Use cruise control when driving through thepark: It’s easy to get distracted with all the sights and wildlife, and I often losttrack of the speed limit while driving though the park.
To help keep you at the right driving speed, I recommend using cruise control.
Bring binoculars: It’s hard to not to havea close encounter with wildlife while visiting Yellowstone.
However, many of the most sought after wildlifelike bears and wolves are usually further away.
I highly recommend packing a pair of binocularsso you can get a better look at the wildlife from afar.
Download offline maps and any other entertainmentbefore entering the park: Expect limited to no connectivity while in the park.
Even when connected to WiFi, we struggleddownloading pictures.
We liked this aspect of the visit, as it wasnice to disconnect during our honeymoon.
Though I did notice a lot of grumpy teenagerswho couldn’t load their Instagram feed over wifi.
Prepare for temperature and weather variations:The temperature can vary significantly from day to day, so pack with this in mind.
One day it was in the 60s and two days latertemperatures were in the 30s! We had to buy extra hats and gloves at thevisitors center to keep us warm.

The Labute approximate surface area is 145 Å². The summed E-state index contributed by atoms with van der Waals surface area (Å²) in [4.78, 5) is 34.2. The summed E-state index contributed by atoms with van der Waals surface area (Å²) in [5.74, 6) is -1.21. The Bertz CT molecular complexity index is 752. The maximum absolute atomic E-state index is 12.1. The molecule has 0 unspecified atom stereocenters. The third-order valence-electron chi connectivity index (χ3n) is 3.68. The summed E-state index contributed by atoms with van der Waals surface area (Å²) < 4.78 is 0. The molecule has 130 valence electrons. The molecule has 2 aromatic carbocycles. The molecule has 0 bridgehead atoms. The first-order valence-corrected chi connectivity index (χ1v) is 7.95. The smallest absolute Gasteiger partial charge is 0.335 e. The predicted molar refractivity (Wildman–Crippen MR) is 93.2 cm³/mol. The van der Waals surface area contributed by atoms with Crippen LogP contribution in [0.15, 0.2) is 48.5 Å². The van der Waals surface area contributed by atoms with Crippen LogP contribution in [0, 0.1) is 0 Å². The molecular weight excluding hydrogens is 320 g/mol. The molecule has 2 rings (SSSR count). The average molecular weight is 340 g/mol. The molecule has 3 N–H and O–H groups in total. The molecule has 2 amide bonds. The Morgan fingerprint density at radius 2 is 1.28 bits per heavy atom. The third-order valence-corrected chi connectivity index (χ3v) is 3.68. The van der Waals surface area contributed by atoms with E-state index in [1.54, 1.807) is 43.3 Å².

Pack polarized sunglasses: Polarized lensesfilter much of the glare, especially when looking at water.
Since you’ll be visiting many geysers, havingpolarized lenses can help you see more of the contrasting colors and improve the visibility.
And finally, 10.
Be prepared for bear sightings: While we didn’thave any up close encounters with bears, we did listen carefully to the rangers warningsand rented bear spray while in the park.
We rented ours from the Canyon Lodge visitorscenter, which worked out at $28 for 3-7 days, and we could drop it off at a location nearOld Faithful on our last day in the park.
This was cheaper than purchasing a can, especiallygiven you can’t take it home on a plane.
We also purchased a bear bell for $4, andfollowed the guidance to stay 25 feet away from bison and 100 feet from bears.
The guidance from the rangers was to hikewith no less than three people.
Since it was just the two of us, we thoughtthe bell might be handy to create more noise while walking along some of the less busytrails and paths.
Unfortunately, we did see some people gettingdangerously close to some of the bison in the area, which is a terrible idea.
Visitors are injured every year because theyget too close to the animals.
It’s not worth risking your life for a photo! Have you been to Yellowstone National Park? If so, what are your recommendations? Let us know in the comment section below.
And if you have any questions, don’t hesitateto ask.
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Until next time, travel safe and travel smart.